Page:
No clear baseline existed. The annual cost of training was calculated and a database of courses was completed, but no correlation of training's value to the organization was made. To set up a goal against which to measure, the team sought input from IT managers, human resources staff, and the training department. Together they estimated an employee's value to the organization, and considered skill levels, the cost of hiring, and training. They projected the number of IT programs for the year, and the amount the company currently outsourced to IT consultants. If the team provided a predictable set of training needs and improved the abilities of the in-house workforce, the cost of training and outside consulting services would decrease without a negative impact on project completion.

The team then developed an online employee review system that provided managers with access to the defined curriculum for each of their staff. The system linked directly to the training department. For each employee's annual review, the manager could work with the employee to identify the appropriate courses in the curriculum and schedule training as part of the review process.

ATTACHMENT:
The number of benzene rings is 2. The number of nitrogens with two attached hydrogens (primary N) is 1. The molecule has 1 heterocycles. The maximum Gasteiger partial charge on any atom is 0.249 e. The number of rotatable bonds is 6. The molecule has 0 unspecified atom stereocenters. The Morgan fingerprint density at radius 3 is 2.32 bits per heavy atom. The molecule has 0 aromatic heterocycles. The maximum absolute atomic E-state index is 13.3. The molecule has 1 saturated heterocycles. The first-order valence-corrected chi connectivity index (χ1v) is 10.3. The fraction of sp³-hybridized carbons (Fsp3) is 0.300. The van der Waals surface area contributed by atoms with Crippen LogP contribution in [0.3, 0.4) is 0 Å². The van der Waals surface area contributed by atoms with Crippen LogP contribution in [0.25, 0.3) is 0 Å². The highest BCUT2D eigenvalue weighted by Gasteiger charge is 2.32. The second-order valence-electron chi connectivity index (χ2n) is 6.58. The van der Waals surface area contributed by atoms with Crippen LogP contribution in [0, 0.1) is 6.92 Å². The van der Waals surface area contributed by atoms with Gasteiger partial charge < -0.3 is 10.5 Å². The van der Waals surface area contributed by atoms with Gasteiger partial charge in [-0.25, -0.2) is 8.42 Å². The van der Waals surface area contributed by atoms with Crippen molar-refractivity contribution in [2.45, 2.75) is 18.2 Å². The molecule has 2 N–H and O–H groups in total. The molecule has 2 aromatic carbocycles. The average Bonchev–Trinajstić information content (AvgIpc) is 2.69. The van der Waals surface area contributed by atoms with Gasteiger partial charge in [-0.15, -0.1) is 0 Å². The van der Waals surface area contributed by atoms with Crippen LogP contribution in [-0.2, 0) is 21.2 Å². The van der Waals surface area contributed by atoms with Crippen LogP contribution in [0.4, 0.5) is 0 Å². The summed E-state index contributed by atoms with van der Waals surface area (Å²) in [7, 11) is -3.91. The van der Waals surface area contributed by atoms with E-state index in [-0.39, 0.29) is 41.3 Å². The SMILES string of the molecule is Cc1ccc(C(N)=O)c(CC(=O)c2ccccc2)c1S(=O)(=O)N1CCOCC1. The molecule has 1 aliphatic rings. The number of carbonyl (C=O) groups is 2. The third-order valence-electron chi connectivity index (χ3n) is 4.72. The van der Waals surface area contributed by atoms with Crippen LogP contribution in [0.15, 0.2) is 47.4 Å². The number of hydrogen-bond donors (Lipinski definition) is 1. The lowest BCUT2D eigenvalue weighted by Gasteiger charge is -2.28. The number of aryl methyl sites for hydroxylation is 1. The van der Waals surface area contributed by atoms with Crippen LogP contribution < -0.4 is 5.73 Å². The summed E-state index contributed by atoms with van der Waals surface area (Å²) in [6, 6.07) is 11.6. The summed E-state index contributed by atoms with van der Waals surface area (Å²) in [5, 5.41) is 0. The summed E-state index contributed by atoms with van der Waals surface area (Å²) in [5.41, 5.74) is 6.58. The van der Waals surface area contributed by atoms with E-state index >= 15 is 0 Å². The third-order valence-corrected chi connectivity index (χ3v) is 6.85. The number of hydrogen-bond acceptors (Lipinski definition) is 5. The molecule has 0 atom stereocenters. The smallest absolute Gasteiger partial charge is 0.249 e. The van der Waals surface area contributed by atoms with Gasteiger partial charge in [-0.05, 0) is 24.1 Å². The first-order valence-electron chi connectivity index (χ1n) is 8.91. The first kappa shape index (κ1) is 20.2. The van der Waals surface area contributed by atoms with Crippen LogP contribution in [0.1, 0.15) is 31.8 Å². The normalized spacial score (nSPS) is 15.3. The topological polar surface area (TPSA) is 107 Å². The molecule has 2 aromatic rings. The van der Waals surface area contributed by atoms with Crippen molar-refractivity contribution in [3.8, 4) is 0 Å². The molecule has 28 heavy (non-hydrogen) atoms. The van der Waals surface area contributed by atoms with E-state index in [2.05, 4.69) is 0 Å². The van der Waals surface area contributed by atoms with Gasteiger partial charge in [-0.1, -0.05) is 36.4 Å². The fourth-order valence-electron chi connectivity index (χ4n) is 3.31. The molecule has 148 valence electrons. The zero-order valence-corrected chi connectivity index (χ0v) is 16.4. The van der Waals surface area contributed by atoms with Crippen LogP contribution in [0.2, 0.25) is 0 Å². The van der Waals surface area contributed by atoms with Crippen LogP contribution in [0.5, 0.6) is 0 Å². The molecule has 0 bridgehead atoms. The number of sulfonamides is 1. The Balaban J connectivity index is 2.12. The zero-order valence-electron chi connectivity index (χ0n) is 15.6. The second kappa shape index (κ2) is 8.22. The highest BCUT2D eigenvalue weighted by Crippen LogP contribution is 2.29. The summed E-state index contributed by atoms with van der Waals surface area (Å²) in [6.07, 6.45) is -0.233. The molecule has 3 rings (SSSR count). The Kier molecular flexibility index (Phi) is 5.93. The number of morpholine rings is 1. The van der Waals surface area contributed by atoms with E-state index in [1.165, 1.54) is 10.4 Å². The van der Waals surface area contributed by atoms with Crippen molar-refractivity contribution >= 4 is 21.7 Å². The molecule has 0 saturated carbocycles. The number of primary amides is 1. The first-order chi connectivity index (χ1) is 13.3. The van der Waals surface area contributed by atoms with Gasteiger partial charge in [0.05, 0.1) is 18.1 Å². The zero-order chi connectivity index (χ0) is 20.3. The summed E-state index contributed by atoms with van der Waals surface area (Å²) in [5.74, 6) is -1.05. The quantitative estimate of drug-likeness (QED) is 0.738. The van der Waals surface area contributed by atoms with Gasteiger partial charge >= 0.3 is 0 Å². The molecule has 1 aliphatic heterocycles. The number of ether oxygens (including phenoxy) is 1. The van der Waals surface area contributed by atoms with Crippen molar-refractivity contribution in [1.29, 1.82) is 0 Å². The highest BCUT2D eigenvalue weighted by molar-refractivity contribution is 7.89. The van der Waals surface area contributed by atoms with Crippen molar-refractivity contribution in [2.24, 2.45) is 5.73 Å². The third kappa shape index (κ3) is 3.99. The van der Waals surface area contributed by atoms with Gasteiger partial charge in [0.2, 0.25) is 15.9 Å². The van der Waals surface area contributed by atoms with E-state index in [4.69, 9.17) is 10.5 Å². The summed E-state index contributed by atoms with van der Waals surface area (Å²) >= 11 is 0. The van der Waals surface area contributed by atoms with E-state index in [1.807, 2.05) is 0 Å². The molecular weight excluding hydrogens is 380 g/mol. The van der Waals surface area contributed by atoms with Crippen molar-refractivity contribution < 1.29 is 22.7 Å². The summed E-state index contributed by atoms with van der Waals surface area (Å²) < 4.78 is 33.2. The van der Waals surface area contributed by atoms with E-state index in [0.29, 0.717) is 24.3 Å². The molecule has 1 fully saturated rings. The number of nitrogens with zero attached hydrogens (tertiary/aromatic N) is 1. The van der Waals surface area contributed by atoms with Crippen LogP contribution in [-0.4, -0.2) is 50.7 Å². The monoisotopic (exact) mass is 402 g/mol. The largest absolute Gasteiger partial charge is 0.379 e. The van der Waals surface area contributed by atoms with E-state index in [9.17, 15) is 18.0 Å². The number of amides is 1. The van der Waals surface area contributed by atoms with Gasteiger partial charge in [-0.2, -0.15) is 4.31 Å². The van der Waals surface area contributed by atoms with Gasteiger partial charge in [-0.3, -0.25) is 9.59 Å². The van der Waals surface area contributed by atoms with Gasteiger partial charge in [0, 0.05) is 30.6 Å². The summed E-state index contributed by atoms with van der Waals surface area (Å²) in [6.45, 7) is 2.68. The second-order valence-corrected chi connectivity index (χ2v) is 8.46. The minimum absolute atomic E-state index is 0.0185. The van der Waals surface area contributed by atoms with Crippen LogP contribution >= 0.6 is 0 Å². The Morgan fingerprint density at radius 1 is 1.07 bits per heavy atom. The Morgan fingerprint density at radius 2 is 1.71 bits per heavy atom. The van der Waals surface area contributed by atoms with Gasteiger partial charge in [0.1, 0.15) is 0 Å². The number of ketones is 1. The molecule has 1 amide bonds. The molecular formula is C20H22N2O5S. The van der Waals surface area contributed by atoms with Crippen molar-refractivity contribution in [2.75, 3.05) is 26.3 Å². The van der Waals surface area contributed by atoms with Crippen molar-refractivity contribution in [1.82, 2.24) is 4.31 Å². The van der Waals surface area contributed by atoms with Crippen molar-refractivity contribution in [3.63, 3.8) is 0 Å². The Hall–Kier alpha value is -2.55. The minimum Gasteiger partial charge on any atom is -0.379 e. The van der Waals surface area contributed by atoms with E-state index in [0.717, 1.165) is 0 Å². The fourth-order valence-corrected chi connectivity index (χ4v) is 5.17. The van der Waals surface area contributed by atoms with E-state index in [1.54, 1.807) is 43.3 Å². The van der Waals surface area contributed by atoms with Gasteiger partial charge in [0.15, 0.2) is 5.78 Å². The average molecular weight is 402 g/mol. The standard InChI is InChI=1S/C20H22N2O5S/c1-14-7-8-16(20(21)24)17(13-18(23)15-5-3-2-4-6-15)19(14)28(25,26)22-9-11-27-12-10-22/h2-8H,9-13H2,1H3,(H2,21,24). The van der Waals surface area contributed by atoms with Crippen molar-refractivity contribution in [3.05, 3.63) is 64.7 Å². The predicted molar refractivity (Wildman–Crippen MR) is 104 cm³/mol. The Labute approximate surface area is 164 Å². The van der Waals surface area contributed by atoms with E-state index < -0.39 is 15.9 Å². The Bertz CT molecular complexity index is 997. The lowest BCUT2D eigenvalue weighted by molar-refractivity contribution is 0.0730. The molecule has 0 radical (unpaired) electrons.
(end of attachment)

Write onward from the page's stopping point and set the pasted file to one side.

The new system not only enabled the training department to forecast its needs for the current year by reducing the cost of training, but it also allowed managers and staff to ensure that inhouse staff was prepared for upcoming technology projects. The metrics, such as lower consulting costs, lower training costs, and reduced turnover over a twoyear period, were powerful tools that demonstrated value.

These examples highlight the complexity of defining and using metrics. At the same time, it's important not to forget basic tools such as Kirkpatrick's Level 1 measurement, also known as subjective employee evaluation.